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Ownership is dead.
In the early 17th century, one of the most powerful companies in history was born.
Famously marked by the initials VOC, the Vereenigde Oostindische Compagnie—otherwise known as the Dutch East India Company—was formed in the year 1602. And it was given near-unlimited power by the Dutch government to ply its trade across the world.
It was the first multinational corporation on Earth, and the first company to issue stocks. But more than that, it wielded powers that few businesses ever had before.
The company was legally sanctioned by the Dutch stadtholder Prince Maurice of Orange to be able to create currency, establish colonies, raise armies to wage war, negotiate treaties, and even take and execute prisoners. It was a private, for-profit organisation, but in almost every sense, the VOC was a government in all but name.
Within decades, the Dutch East India Company became one of the most powerful entities on the planet. It created colonies throughout Asia, and conquered entire civilisations in places like Java, and Ceylon.
In Indonesia, the company ruled with an iron fist. It wiped out almost all pre-existing forms of exchange, mandated the use of its currency the Duit, and enforced a strict monopoly on the spice trade. And after dissolving many of the Javanese royal families that traditionally ruled the land, the company forced the local populations into almost absolute dependence on the VOC to survive.
Entire markets of nations were dependent on a single company to survive. And to the people who lived there, their economic choices became nothing more than an illusion.
The Dutch East India Company would eventually fade into history, as its final charter was allowed to expire on the 31st of December 1799. But it seems that the company’s spirit of absolute power may be enjoying somewhat of a resurgence today.
To most of us, it’s obvious that some of the world’s largest organisations have far too much power.
Last year, almost a third of all money made at global box offices was earned by Disney. In the United States, most people buy almost everything they eat daily from three or four companies that own nearly the entire market. And almost 90% of the world’s oil supply flows from the ever-tightening grip of the nations that form OPEC+.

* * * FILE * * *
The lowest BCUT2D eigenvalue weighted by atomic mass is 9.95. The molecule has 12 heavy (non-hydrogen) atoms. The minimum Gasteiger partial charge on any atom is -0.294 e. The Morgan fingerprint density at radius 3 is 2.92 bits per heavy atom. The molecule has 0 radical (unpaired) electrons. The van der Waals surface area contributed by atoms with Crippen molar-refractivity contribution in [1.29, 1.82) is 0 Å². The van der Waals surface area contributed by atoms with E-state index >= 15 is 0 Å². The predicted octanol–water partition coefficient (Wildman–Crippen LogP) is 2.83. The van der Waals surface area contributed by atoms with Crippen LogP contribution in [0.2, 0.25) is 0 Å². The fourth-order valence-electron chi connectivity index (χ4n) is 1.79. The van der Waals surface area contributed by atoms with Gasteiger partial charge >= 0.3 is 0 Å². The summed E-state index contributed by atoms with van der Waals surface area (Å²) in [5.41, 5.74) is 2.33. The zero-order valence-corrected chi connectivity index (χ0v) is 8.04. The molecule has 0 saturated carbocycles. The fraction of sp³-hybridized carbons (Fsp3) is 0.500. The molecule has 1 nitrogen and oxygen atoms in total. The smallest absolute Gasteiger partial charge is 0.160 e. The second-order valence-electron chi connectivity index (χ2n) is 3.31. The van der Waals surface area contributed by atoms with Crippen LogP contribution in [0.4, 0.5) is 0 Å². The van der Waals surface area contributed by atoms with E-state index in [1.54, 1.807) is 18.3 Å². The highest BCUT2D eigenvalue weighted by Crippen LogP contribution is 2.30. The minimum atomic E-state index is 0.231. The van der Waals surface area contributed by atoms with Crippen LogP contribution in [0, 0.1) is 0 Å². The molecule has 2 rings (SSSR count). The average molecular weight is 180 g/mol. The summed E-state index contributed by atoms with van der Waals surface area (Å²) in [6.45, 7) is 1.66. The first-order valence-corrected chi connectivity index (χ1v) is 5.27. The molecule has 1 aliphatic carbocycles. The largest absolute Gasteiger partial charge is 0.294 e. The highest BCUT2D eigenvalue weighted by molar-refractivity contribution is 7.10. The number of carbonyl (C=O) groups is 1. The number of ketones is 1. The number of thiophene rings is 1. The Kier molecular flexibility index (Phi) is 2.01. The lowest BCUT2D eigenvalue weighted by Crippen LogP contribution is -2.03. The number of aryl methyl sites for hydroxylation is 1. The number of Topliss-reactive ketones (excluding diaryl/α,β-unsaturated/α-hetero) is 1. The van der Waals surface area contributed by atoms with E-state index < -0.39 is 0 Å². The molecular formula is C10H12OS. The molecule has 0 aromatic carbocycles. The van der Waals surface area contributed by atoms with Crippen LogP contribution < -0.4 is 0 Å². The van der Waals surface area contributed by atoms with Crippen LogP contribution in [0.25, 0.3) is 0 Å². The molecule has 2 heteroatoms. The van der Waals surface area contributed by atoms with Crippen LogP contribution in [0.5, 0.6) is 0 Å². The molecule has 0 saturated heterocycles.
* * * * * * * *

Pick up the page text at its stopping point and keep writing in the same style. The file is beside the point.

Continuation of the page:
Just like the people conquered by the VOC, we too have limited options. And very soon, we may become much more reliant on large companies for our survival.
You might have never heard of Invitation Homes, Tricon Capital, or Home Partners of America, but they’re some of the biggest landlords on Earth. Collectively, it’s estimated these companies own over 200,000 properties in the US alone.
They’ve been accused of seriously driving up housing prices in the United States, by focusing their efforts on acquiring affordable single-family homes—the kinds of homes that are the most desirable during a time of rising house prices. Not only that, but they consistently outbid normal home buyers and pay above market prices, further driving up the real estate market.
All three of these firms have some tie or another to Blackstone; arguably the largest owner of residential real estate on the planet. Blackstone is snatching up valuable residential real estate around the world, including in Spain where it’s the largest owner of property in the nation, and is lobbying against the government’s efforts to provide affordable housing to the masses.
In other words, if you live in North America or Europe, you could soon be renting your home from Blackstone or a company like them.
We’re currently experiencing a global housing crisis. And while there are other factors at play—including rampant inflation caused by a global health crisis—there’s no doubt investment firms like Blackstone are at least partly to blame.
And if you’re one of the many who can’t afford a home right now, luckily for you some brilliant solutions are being offered to this crisis.
In a stroke of absolute genius, the New York Times recently commented on the housing crisis in New York City, in an article titled “Their Solution to the Housing Crisis? Living With Strangers.” In other words, one of the world's most respected news outlets has just figured out the concept of housemates in the year 2022.